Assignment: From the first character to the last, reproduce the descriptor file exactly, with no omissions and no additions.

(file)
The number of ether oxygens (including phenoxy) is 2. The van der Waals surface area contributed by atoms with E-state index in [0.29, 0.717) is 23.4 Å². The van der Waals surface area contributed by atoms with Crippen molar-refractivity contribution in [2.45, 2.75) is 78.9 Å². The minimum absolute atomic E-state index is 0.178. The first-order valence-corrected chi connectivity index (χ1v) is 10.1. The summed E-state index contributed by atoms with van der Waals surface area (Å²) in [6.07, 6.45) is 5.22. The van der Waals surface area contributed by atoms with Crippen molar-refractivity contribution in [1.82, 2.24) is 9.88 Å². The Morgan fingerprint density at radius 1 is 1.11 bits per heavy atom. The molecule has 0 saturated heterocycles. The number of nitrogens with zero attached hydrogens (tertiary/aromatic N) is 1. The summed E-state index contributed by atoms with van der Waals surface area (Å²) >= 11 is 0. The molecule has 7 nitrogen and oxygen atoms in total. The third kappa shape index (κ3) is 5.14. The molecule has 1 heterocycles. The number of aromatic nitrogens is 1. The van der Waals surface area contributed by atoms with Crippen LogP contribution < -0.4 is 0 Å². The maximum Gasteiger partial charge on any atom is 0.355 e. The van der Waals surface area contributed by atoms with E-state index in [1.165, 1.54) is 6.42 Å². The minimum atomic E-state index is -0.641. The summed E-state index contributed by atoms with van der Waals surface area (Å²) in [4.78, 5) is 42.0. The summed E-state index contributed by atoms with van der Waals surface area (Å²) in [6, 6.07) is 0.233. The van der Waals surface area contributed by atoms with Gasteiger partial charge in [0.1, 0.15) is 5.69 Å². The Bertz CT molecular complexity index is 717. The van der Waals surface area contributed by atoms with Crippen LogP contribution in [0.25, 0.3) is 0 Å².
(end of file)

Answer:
The number of ether oxygens (including phenoxy) is 2. The van der Waals surface area contributed by atoms with E-state index in [0.29, 0.717) is 23.4 Å². The van der Waals surface area contributed by atoms with Crippen molar-refractivity contribution in [2.45, 2.75) is 78.9 Å². The minimum absolute atomic E-state index is 0.178. The first-order valence-corrected chi connectivity index (χ1v) is 10.1. The summed E-state index contributed by atoms with van der Waals surface area (Å²) in [6.07, 6.45) is 5.22. The van der Waals surface area contributed by atoms with Crippen molar-refractivity contribution in [1.82, 2.24) is 9.88 Å². The Morgan fingerprint density at radius 1 is 1.11 bits per heavy atom. The molecule has 0 saturated heterocycles. The number of nitrogens with zero attached hydrogens (tertiary/aromatic N) is 1. The summed E-state index contributed by atoms with van der Waals surface area (Å²) >= 11 is 0. The molecule has 7 nitrogen and oxygen atoms in total. The third kappa shape index (κ3) is 5.14. The molecule has 1 heterocycles. The number of aromatic nitrogens is 1. The van der Waals surface area contributed by atoms with Crippen LogP contribution < -0.4 is 0 Å². The maximum Gasteiger partial charge on any atom is 0.355 e. The van der Waals surface area contributed by atoms with E-state index in [1.165, 1.54) is 6.42 Å². The minimum atomic E-state index is -0.641. The summed E-state index contributed by atoms with van der Waals surface area (Å²) in [4.78, 5) is 42.0. The summed E-state index contributed by atoms with van der Waals surface area (Å²) in [6, 6.07) is 0.233. The van der Waals surface area contributed by atoms with Gasteiger partial charge in [0.1, 0.15) is 5.69 Å². The Bertz CT molecular complexity index is 717. The van der Waals surface area contributed by atoms with Crippen LogP contribution in [0.25, 0.3) is 0 Å².